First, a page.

From all the A‑Listers you have had the chance to meet who have been some of the most mem­or­able?

THIS I can talk about. Jay‑Z is the man! I met him here in Toronto. He’s lit­er­ally one of the greatest of all time and he was so chill. Anoth­er one, I was in Vegas one time and someone bumped into me. I turned around and it was 50 Cent say­ing “I’m so sorry” lol. Most polite celeb I’ve ever met. Chris Tuck­er is hil­ari­ous. I was play­ing a party that he was at once and he ran across the room to ask me to play “Roy­als” by Lorde, only he didn’t know what it was called so he kinda per­formed it for me, dance moves and all. He was EXACTLY like you’d ima­gine him to be. I spent the after­noon with Ryan Leslie & Cas­sie at the stu­dio once, they were both so dope. Ryan put me onto a lot of game & Cas­sie, who was pretty young at the time, was an abso­lute sweet­heart. Anoth­er, I was on tour in Canada with The Game and we went to Dairy Queen togeth­er lol. I there’s a lot man. I’ve been doing this for a long time.

Have you ever been star struck or caught off guard by any A‑Listers?

YES! That same party that His Tuck­er was at, it was the Hockey Hall of Fame induc­tion private party for NHL legend Chris Che­lios. And bare legendary celebs were there. Cindy Craw­ford, Cuba Good­ing Jr, Kid Rock etc. But at one point I saw them all geek­ing out around this one guy, but his back was turned so I couldn’t see who it was. I was taken aback though because these are all big movies stars and rock stars and all that, but they seemed to be fan­ning out around this one dude. Man turns around and it’s Michael Jordan!!!! I froze! I wanted to go say hi but I couldn’t move my feet lol. That’s the only time I’ve ever been star­struck in my entire life!

Some Deejay’s hate requests from the crowd how do you feel about this?

Nah, I’m not big on requests either. Don’t get me wrong. Every now & then someone asks politely enough and has a dope request. But for the most part people are obnox­ious and demand­ing and are ask­ing for songs I’m gonna play any­way or songs I would NEV­ER play! Best prac­tice in my opin­ion, talk to the DJ like he/she is a human being. Ask, don’t demand. And you will always get fur­ther if you tip. Swing me a 50 or 100 and yeah, I’ll squeeze your song in. Some DJs really hate that so that one is not uni­ver­sal, but in some cit­ies it’s a com­mon thing. I’ve doubled my pay a few times in cer­tain places, I’m not mad at that!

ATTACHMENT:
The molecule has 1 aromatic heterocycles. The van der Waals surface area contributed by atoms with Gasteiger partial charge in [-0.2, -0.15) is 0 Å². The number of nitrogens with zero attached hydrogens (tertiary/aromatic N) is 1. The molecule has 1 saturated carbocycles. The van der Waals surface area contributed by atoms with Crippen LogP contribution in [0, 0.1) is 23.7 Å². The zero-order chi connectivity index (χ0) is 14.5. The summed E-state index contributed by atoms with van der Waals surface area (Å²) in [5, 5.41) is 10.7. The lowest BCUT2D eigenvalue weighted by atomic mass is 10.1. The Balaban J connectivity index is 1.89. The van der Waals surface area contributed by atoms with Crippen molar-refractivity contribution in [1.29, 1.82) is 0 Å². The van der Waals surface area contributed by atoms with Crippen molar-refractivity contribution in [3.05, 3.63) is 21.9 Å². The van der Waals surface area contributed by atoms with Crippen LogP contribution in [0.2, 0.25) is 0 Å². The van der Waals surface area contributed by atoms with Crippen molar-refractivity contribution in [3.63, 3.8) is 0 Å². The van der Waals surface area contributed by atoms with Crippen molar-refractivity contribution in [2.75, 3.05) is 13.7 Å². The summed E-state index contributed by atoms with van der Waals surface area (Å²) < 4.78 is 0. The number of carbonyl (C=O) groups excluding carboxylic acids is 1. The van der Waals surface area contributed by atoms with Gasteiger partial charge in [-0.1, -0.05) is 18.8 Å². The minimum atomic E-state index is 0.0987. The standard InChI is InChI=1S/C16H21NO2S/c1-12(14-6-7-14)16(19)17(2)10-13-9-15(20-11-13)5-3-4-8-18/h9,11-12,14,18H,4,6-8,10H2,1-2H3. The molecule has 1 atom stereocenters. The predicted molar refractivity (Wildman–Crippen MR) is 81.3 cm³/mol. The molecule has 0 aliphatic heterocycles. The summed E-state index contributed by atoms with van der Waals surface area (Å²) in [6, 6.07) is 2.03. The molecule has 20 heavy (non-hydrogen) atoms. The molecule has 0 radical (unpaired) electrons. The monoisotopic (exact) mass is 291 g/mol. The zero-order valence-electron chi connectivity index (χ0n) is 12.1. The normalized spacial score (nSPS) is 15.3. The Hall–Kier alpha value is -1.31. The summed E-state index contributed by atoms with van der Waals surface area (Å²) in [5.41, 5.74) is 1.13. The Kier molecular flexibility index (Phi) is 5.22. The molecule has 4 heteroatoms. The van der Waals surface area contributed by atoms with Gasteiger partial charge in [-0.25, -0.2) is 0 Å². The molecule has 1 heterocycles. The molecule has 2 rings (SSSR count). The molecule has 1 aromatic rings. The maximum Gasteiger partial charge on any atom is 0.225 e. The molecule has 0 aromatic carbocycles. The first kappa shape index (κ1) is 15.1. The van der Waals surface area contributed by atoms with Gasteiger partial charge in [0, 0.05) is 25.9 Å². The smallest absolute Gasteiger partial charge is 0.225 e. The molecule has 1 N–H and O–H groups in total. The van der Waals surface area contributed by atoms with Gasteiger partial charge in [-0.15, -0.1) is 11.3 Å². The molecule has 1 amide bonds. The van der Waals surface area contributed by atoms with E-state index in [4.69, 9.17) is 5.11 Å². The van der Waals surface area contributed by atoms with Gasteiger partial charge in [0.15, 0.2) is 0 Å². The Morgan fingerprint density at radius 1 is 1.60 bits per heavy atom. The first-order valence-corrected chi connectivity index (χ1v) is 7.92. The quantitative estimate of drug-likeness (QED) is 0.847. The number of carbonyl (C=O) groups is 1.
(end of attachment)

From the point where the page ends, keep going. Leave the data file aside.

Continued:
In July you col­lab­or­ated with Top Tier DJ’s across North Amer­ica includ­ing DJ Enuff, Kar­din­al Off­ishall, Dia­mond Kuts, Fran­zen, Justin Cred­ible, Fafa Fahn to name a few for DJ’s United Against Racism. How did this pro­ject come together/about?

Yes, that was a really import­ant ini­ti­at­ive. I’m always down to donate my ser­vices for the great­er good and in light of the resur­gence of the Revolu­tion against Anti-Black racism, I was proud to par­ti­cip­ate. The homie DJ Charlie B from here in Toronto put this togeth­er and we raised over $55,000 and donated it to the Black Health Alli­ance. Bey­ond that I put my mix up on my Band­camp page and am donat­ing all pro­ceeds from the sales of that mix to the same organ­iz­a­tion.

What is your inspir­a­tion behind your singles? 

The inspir­a­tion behind my music var­ies. I do have two main object­ives when mak­ing music though. One is to make music I can per­form at my shows, so gen­er­ally dance­able music. I’m a DJ first and I want to be able to play my music out, so no bal­lads or any­thing lol…not yet at least. I nev­er say nev­er. The second thing is I make it a point to be diverse with my releases. I make all kinds of Black music. We are a glob­al people and we’ve cre­ated so many genres that it doesn’t make sense for me to pigeon hole myself into just one cat­egory. People see me and assume Hip-Hop, and they’re right. But I also make House Music (as 4KORNERS and also as part of my group 401 WST), I make R&B, Twerk, Trap, Dance­hall, Afro, Pop, Rock…I don’t lim­it myself. Just like all the music I grew up on, and all the music I dis­cov­er while tour­ing, I put all that in the pot when I’m cook­ing.

Do you build your tracks around the artist, with the artist or for the artist?